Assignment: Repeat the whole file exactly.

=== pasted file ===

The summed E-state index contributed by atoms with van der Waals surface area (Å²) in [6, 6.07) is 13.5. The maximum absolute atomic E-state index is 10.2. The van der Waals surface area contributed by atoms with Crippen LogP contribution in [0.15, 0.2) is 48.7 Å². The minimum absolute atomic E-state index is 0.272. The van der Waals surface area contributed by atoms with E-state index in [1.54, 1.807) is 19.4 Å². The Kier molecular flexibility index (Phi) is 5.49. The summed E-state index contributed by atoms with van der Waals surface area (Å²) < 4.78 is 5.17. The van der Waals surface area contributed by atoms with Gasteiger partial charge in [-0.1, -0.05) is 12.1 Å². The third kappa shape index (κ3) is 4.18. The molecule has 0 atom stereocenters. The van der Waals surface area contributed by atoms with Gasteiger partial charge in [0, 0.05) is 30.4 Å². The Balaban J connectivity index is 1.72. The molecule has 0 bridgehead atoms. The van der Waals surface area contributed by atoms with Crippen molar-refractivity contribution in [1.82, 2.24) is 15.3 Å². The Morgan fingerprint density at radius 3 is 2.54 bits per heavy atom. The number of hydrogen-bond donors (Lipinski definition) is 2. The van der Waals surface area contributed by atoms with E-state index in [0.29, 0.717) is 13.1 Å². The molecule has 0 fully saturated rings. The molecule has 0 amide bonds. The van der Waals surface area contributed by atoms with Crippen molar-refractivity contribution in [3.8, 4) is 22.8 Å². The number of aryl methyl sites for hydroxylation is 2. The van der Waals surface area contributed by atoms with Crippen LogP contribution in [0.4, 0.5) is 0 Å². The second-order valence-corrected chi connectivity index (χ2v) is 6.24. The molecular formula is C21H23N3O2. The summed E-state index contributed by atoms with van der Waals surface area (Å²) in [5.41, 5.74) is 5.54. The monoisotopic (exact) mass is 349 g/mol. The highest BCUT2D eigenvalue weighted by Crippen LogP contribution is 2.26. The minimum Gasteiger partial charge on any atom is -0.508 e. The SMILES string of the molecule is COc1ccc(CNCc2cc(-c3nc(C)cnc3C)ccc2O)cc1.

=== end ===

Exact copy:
The summed E-state index contributed by atoms with van der Waals surface area (Å²) in [6, 6.07) is 13.5. The maximum absolute atomic E-state index is 10.2. The van der Waals surface area contributed by atoms with Crippen LogP contribution in [0.15, 0.2) is 48.7 Å². The minimum absolute atomic E-state index is 0.272. The van der Waals surface area contributed by atoms with E-state index in [1.54, 1.807) is 19.4 Å². The Kier molecular flexibility index (Phi) is 5.49. The summed E-state index contributed by atoms with van der Waals surface area (Å²) < 4.78 is 5.17. The van der Waals surface area contributed by atoms with Gasteiger partial charge in [-0.1, -0.05) is 12.1 Å². The third kappa shape index (κ3) is 4.18. The molecule has 0 atom stereocenters. The van der Waals surface area contributed by atoms with Gasteiger partial charge in [0, 0.05) is 30.4 Å². The Balaban J connectivity index is 1.72. The molecule has 0 bridgehead atoms. The van der Waals surface area contributed by atoms with Crippen molar-refractivity contribution in [1.82, 2.24) is 15.3 Å². The Morgan fingerprint density at radius 3 is 2.54 bits per heavy atom. The number of hydrogen-bond donors (Lipinski definition) is 2. The van der Waals surface area contributed by atoms with E-state index in [0.29, 0.717) is 13.1 Å². The molecule has 0 fully saturated rings. The molecule has 0 amide bonds. The van der Waals surface area contributed by atoms with Crippen molar-refractivity contribution in [3.8, 4) is 22.8 Å². The number of aryl methyl sites for hydroxylation is 2. The van der Waals surface area contributed by atoms with Crippen LogP contribution in [0.4, 0.5) is 0 Å². The second-order valence-corrected chi connectivity index (χ2v) is 6.24. The molecular formula is C21H23N3O2. The summed E-state index contributed by atoms with van der Waals surface area (Å²) in [5.41, 5.74) is 5.54. The monoisotopic (exact) mass is 349 g/mol. The highest BCUT2D eigenvalue weighted by Crippen LogP contribution is 2.26. The minimum Gasteiger partial charge on any atom is -0.508 e. The SMILES string of the molecule is COc1ccc(CNCc2cc(-c3nc(C)cnc3C)ccc2O)cc1.